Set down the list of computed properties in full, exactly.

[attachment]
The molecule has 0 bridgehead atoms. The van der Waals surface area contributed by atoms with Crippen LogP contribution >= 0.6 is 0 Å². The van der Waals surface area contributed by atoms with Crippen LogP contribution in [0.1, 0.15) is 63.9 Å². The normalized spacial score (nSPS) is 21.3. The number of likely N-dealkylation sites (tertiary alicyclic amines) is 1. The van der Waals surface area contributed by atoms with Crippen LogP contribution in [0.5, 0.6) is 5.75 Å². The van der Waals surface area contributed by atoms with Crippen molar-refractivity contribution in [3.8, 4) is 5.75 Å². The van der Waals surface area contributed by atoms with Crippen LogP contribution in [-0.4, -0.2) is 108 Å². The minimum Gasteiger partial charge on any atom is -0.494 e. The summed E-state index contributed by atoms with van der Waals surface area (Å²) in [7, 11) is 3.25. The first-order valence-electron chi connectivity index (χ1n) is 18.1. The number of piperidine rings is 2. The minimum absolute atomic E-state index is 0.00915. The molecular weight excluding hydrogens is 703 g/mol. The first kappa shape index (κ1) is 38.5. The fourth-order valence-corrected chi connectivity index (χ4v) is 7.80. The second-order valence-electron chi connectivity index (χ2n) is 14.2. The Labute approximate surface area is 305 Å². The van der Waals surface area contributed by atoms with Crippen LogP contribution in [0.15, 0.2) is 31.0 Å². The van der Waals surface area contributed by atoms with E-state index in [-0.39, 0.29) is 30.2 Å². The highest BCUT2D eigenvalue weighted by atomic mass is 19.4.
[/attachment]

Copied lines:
The molecule has 0 bridgehead atoms. The van der Waals surface area contributed by atoms with Crippen LogP contribution >= 0.6 is 0 Å². The van der Waals surface area contributed by atoms with Crippen LogP contribution in [0.1, 0.15) is 63.9 Å². The normalized spacial score (nSPS) is 21.3. The number of likely N-dealkylation sites (tertiary alicyclic amines) is 1. The van der Waals surface area contributed by atoms with Crippen LogP contribution in [0.5, 0.6) is 5.75 Å². The van der Waals surface area contributed by atoms with Crippen molar-refractivity contribution in [3.8, 4) is 5.75 Å². The van der Waals surface area contributed by atoms with Crippen LogP contribution in [-0.4, -0.2) is 108 Å². The minimum Gasteiger partial charge on any atom is -0.494 e. The summed E-state index contributed by atoms with van der Waals surface area (Å²) in [7, 11) is 3.25. The first-order valence-electron chi connectivity index (χ1n) is 18.1. The number of piperidine rings is 2. The minimum absolute atomic E-state index is 0.00915. The molecular weight excluding hydrogens is 703 g/mol. The first kappa shape index (κ1) is 38.5. The fourth-order valence-corrected chi connectivity index (χ4v) is 7.80. The second-order valence-electron chi connectivity index (χ2n) is 14.2. The Labute approximate surface area is 305 Å². The van der Waals surface area contributed by atoms with Crippen LogP contribution in [0.15, 0.2) is 31.0 Å². The van der Waals surface area contributed by atoms with E-state index in [-0.39, 0.29) is 30.2 Å². The highest BCUT2D eigenvalue weighted by atomic mass is 19.4.